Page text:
Intermountain Power Plant
|Intermountain Power Plant|
Intermountain Power Plant
Location of the Intermountain Power Plant in Utah
|Construction began||September 1981|
|Commission date||June 1986|
|Construction cost||US$4.5 billion|
|Owner(s)||Intermountain Power Agency|
|Operator(s)||Los Angeles Department of Water and Power|
|Thermal power station|
|Units operational||2 X 950 MW|
|Make and model||GE
Babcock & Wilcox
Intermountain Power Plant is a large coal-fired power plant at Delta, Utah, USA. It has an installed capacity of 1,900 MW, is owned by the Intermountain Power Agency, and is operated by the Los Angeles Department of Water and Power.
The power plant consists of two units each with a generation capacity of 950 MW. Generating units are equipped with General Electric tandem compound steam turbines and Babcock & Wilcox subcritical boilers. The boiler houses of Intermountain Power Plant are 91.75 metres (301.0 ft) and the flue gas stack is 213.67 metres (701.0 ft) tall. The HVDC Intermountain transmission line runs between Intermountain Power Plant and Adelanto, California.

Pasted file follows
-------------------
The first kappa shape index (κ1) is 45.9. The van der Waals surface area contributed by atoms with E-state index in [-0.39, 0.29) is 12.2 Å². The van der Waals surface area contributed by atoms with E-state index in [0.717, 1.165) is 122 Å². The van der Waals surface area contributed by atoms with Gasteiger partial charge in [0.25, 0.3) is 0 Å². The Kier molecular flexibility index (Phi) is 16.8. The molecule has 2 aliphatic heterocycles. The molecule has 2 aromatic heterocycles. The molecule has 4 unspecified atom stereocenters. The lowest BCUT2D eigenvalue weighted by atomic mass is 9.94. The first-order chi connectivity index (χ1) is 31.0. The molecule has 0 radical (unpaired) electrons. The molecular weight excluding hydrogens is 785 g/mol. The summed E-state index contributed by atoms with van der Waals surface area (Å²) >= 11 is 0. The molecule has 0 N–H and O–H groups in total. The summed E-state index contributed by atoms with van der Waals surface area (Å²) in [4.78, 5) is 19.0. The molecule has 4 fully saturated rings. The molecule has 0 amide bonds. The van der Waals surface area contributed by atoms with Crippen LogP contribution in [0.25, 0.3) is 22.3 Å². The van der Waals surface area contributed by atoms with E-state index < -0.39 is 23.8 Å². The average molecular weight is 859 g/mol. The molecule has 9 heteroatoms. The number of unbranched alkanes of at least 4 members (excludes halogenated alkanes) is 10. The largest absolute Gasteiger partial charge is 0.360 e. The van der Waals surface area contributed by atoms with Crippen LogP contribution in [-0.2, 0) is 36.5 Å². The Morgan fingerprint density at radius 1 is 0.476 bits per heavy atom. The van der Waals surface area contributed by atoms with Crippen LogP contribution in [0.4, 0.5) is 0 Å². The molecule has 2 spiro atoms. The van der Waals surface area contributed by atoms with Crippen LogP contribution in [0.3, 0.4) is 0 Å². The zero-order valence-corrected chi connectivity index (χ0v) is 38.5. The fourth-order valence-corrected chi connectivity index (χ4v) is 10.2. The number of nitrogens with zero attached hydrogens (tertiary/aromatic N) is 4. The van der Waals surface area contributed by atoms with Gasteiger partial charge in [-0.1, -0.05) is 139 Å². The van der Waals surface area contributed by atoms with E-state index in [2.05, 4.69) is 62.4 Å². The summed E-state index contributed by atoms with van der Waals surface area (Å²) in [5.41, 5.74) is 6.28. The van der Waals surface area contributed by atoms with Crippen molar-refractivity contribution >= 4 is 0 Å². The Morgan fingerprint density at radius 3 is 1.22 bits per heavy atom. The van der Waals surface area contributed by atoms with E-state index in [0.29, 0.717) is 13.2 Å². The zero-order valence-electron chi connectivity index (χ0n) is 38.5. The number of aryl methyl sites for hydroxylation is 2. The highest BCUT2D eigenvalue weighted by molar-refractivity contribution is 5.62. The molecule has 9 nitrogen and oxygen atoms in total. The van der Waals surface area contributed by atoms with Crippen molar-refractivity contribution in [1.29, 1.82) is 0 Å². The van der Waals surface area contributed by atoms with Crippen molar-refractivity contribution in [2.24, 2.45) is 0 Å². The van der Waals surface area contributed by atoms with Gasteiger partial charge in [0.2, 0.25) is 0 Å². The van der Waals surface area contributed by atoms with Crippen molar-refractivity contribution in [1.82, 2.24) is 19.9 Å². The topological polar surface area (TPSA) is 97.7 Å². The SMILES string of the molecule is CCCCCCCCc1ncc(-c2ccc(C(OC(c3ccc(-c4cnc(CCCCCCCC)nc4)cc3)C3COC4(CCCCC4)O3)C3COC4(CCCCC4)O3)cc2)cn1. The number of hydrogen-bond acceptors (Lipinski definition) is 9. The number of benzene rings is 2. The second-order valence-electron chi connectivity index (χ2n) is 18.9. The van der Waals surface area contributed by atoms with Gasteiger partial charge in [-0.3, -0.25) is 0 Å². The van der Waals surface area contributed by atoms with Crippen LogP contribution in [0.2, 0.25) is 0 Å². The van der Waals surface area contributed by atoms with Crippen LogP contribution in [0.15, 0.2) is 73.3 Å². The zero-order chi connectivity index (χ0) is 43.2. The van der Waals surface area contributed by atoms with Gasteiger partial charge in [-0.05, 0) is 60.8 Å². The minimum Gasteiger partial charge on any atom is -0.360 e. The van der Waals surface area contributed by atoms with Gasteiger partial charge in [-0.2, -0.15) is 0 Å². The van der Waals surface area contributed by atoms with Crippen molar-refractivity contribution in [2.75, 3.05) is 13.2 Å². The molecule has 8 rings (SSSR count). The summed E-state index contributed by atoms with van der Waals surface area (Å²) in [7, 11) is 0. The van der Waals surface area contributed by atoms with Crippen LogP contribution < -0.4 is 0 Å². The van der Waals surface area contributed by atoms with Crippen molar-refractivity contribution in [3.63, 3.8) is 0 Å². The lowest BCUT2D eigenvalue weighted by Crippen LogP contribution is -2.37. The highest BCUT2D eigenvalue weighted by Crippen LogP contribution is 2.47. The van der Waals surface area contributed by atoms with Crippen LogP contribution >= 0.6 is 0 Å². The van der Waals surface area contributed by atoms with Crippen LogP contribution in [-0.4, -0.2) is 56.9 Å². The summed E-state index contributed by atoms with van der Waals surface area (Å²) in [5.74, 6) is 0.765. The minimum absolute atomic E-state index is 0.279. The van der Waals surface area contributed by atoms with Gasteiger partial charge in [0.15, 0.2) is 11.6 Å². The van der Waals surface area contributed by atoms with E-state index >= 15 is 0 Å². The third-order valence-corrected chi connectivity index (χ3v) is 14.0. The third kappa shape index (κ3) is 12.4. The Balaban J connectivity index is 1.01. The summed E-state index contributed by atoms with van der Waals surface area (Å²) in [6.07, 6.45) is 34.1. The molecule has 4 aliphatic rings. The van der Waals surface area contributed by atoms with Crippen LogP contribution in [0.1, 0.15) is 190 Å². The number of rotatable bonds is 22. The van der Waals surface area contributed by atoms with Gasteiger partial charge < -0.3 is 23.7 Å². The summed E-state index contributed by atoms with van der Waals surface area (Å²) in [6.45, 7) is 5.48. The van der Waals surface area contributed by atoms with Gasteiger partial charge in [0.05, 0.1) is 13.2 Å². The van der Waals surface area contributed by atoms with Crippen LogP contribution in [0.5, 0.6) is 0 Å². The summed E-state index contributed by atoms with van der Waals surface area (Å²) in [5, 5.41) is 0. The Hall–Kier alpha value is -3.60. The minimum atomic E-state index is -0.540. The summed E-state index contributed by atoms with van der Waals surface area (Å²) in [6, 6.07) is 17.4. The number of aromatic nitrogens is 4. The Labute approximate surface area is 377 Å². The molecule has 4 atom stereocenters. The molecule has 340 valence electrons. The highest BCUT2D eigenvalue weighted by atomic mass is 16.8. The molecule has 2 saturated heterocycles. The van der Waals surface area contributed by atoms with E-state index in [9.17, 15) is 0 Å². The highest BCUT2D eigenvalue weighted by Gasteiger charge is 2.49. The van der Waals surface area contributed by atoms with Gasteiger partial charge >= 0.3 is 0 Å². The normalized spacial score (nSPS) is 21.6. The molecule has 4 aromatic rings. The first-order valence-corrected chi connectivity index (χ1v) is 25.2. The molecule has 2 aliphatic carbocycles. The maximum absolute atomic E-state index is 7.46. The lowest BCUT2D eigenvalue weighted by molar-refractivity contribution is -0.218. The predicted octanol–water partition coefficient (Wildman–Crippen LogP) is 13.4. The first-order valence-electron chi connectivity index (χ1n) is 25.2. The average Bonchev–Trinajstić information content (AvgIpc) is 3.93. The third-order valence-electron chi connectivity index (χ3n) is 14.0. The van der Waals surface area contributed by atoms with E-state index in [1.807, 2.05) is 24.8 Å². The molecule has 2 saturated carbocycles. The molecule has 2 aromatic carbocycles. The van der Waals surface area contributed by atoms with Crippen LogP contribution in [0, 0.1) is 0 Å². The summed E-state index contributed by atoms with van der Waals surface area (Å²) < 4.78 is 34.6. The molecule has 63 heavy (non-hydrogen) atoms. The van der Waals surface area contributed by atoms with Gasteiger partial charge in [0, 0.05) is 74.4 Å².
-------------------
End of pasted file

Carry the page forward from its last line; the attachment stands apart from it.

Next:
Construction on the plant began in September 1981. Commercial operation of unit 1 started in June 1986, and unit 2 in May 1987. The project cost US$4.5 billion. When built, it was the largest coal-fired power project in the United States. In 2004, units 1 and 2 were uprated. These works were conducted by GE and Alstom. The plant was originally designed for four units; however, only two units were built. The Intermountain Power Agency planned to build the third unit of 900 MW capacity. This unit was expected to go online in 2012; however, the project was cancelled after its major purchaser, the city of Los Angeles, decided to become "coal free" by 2020.
On December 28, 2011, one of the generators failed causing the shut-down of one unit for several months.
Conversion to natural gas
The plant is scheduled to be converted to natural gas by 2025 at a cost of $500 million.
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